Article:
The waiters are attentive, and the orchids don’t droop. The menus brag of paprika-spiced chips to accompany the Kusshis, Chincoteagues and Wellfleets.
“I’m impressed with your knowledge of oysters,” one woman tells another.
The two are part of a group that regularly drinks at the Watershed.
“Too often,” says Bryant Sewell, the seeming ringleader of the group. “But this is the only place to drink.”
Excluding the restaurants at Union Station, the Watershed is the lone white-tablecloth restaurant in NoMa, which roughly runs from Massachusetts Avenue north to R Street, and from First Street NW to Fourth Street NE, with an extra block here, one less there.
But NoMa only came into being this decade. For more than a century, this neighborhood was a no-man’s land, populated mostly by warehouses. It was nameless, too, with most people referring to it as “that weird part of Near Northeast.”
Then the neighborhood metamorphosed, almost overnight.
In the past six years, private companies pumped in $3 billion in investment. Existing development is estimated to be almost 16 million square feet. In the past year, 1,400 residents have made NoMa home.
Much of this can be credited to the NoMa Business Improvement District (BID), a group created by the D.C. Council in 2007 to coordinate public and private investment, provide cleaning and safety services, and promote the area.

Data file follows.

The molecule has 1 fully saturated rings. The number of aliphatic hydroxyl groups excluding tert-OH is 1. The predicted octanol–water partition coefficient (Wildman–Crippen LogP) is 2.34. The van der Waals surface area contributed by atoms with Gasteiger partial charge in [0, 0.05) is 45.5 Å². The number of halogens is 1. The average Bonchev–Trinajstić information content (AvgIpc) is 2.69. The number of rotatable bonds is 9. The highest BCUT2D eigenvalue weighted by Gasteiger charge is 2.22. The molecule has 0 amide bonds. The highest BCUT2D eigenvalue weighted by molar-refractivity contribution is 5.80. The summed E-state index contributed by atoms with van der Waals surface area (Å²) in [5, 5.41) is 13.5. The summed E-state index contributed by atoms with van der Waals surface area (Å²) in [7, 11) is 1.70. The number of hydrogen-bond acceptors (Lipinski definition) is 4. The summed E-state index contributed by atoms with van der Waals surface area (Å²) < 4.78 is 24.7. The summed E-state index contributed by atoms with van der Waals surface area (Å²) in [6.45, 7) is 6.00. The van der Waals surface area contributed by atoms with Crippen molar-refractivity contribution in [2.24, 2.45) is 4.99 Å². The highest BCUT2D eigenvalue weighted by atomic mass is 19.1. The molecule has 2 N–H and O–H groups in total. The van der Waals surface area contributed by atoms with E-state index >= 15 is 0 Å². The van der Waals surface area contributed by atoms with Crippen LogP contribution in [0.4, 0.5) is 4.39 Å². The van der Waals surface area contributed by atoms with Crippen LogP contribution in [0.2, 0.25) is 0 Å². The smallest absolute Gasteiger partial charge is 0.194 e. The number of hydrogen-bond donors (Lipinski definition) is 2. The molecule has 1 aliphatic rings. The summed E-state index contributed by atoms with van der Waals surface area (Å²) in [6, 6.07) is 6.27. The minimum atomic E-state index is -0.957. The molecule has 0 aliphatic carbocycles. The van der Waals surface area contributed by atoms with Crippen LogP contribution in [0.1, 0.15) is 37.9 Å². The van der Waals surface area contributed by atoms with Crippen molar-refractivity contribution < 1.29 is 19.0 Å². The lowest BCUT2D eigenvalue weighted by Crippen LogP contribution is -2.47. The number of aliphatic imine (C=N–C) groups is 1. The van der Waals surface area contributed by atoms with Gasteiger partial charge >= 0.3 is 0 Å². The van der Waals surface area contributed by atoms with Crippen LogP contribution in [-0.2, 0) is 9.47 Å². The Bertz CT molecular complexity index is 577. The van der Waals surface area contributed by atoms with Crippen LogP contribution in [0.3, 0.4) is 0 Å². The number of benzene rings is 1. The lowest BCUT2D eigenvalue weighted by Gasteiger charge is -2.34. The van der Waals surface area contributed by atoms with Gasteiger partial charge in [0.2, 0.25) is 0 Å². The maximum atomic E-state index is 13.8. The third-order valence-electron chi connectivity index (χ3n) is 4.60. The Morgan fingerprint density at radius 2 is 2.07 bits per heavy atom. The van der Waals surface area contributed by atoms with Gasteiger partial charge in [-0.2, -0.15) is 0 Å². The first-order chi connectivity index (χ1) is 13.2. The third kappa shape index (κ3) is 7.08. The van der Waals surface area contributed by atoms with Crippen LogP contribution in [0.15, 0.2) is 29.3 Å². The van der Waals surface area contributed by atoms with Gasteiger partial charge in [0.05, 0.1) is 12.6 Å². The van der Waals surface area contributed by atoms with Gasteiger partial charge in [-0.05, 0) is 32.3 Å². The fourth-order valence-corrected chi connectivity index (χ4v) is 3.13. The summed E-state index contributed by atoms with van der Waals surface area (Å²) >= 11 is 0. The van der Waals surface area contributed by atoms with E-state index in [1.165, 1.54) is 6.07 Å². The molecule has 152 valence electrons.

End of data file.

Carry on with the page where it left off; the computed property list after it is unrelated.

It’s also because of the trains, which rolled into NoMa in 2004 after a public-private partnership spent $103 million to develop the New York Avenue Metro station.
The name NoMa, a play on “North of Massachusetts Avenue,” was first thrown around in the 1990s, when the neighborhood was considered as a possible technology hub.
It’s taken years for the name to stick, and some people, of course, still tell stories about what NoMa used to be.
Tony Goodman, the ANC commissioner representing parts of Near Northeast and NoMa, talks about how the Irish and Italian immigrant population living in a swampy area of NoMa called Swampoodle saw their homes razed in the early 1900s because Union Station was to be built there.
“It was truly an entire neighborhood suspended,” Goodman says.
Nat Stevens, 69, who sells rims at Mac’s Tire Service at Fifth and Florida, a half-block outside NoMa’s boundary line, has been around the neighborhood for decades.
In that time Stevens has worked a lot of jobs — cotton picker, dishwasher and, at one point, security guard at the circus in the old Uline Arena, a major entertainment venue in NoMa that closed in 1986 and is now a giant parking garage.
In its prime, the Uline hosted the Beatles’ first North American concert, a historic address by Malcolm X and dozens of other events.
“I watched Bobo Brazil on TV when he fought there, and Jake the Snake,” Stevens recalls, naming wrestling legends. “Has this place changed? Oh, yeah, it’s changed.”